Education helps replace myths with facts on Menstrual Hygiene Day in Nepal

SNV | Nadira Khawaja from SNV, on 06/06/2017 16:53 AEST

In Nepal, menstruation is associated with deeply rooted beliefs and practices.  Although these have been changing with time, there is still a wide-spread lack of knowledge and openness to talking about menstruation.  The motto of Menstrual Hygiene Day (MHD) 2017 “Education can Change Everything about Menstruation” was a befitting way of further breaking the silence and replacing myths with facts about menstruation.

SNV’s Sustainable Sanitation and Hygiene for All Programme (SSH4A), funded by the CS WASH Fund in eight districts of Nepal, celebrated Menstrual Hygiene Day with an eventful week of interactive educational activities and radio talk shows in 34 rural and municipal communities.  These involved adolescent girls, the police force, faith healers, community leaders, teachers, women’s groups, health workers, and district WASH stakeholders.  A total of 600 women and 300 men participated in these activities. 

The main events focused on engaging with Female Community Health Volunteers (FCHVs) who are the frontline workers for basic health promotion in communities.  Here, the health offices led interaction programmes with FCHVs to share and discuss about the biological process of menstruation, hygienic management during menstruation, and past and current cultural practices. 

FCHVs from the remote and mountainous district of Jumla recalled how not so long ago they were forced to spend their days of menstruation outside their house in a small cramped hut, barely large enough to crawl through.  Muna Rawath (aged 41) remembered, "That was the most terrible night of my life, when I spent the whole night in the Chhaau Goth. At that time I was only 12 years old.  Now we do not sleep in the Chhaau Goth, but I still do not participate in religious work during this period.” When asked, why, Muna Rawath responded with a shy smile.  Other women chipped in, “It is because of lack of knowledge.  Now we will start to overcome this barrier from our own home.”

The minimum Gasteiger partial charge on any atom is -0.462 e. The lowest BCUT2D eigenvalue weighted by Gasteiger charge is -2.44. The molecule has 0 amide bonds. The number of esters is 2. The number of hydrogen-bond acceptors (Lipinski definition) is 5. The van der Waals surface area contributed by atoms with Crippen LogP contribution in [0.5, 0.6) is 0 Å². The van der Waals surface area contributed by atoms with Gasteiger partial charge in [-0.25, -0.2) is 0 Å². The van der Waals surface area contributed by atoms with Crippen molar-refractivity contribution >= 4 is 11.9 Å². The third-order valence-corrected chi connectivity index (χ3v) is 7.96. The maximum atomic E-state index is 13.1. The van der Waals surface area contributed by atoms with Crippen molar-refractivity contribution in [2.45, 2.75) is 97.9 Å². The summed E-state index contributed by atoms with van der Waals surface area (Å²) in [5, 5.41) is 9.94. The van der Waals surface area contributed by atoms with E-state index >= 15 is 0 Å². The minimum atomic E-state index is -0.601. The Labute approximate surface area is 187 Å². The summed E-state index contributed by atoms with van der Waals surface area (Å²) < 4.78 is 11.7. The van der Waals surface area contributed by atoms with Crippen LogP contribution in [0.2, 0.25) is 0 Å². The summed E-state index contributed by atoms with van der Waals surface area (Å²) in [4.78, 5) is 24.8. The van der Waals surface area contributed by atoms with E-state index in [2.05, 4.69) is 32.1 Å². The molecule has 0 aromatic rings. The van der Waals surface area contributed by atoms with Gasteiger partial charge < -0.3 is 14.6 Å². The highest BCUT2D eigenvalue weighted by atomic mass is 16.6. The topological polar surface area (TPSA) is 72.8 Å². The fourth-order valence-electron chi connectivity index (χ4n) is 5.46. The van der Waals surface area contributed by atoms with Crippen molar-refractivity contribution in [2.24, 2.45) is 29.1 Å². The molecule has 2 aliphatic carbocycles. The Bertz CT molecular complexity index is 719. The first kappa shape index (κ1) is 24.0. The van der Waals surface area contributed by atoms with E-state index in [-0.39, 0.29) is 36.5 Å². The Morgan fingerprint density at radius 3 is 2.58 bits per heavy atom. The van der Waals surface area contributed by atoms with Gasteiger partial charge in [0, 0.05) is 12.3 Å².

In the mid-hill districts of Rolpa, Rukum, and Salyan, FCHVs similarly traced the changes in practices over the years.  Common beliefs have been that bad blood is being removed from the body, that menstruating women are impure, and that if they stay at home or touch domestic animals, the family members or animals would become ill or die. Therefore menstruating women have been considered as untouchable and prohibited from sharing the community water sources, to bath, to use the family toilet, or to participate in religious events.  In recent years, there has been significant transformation in such practices and menstruating women are allowed to stay at home, use the family toilet, eat nutritious food, use water facilities and participate in marriage ceremonies. They are however not allowed to visit the sacred room for the gods in the house or visit a temple to worship and they do not enter the kitchen for cooking.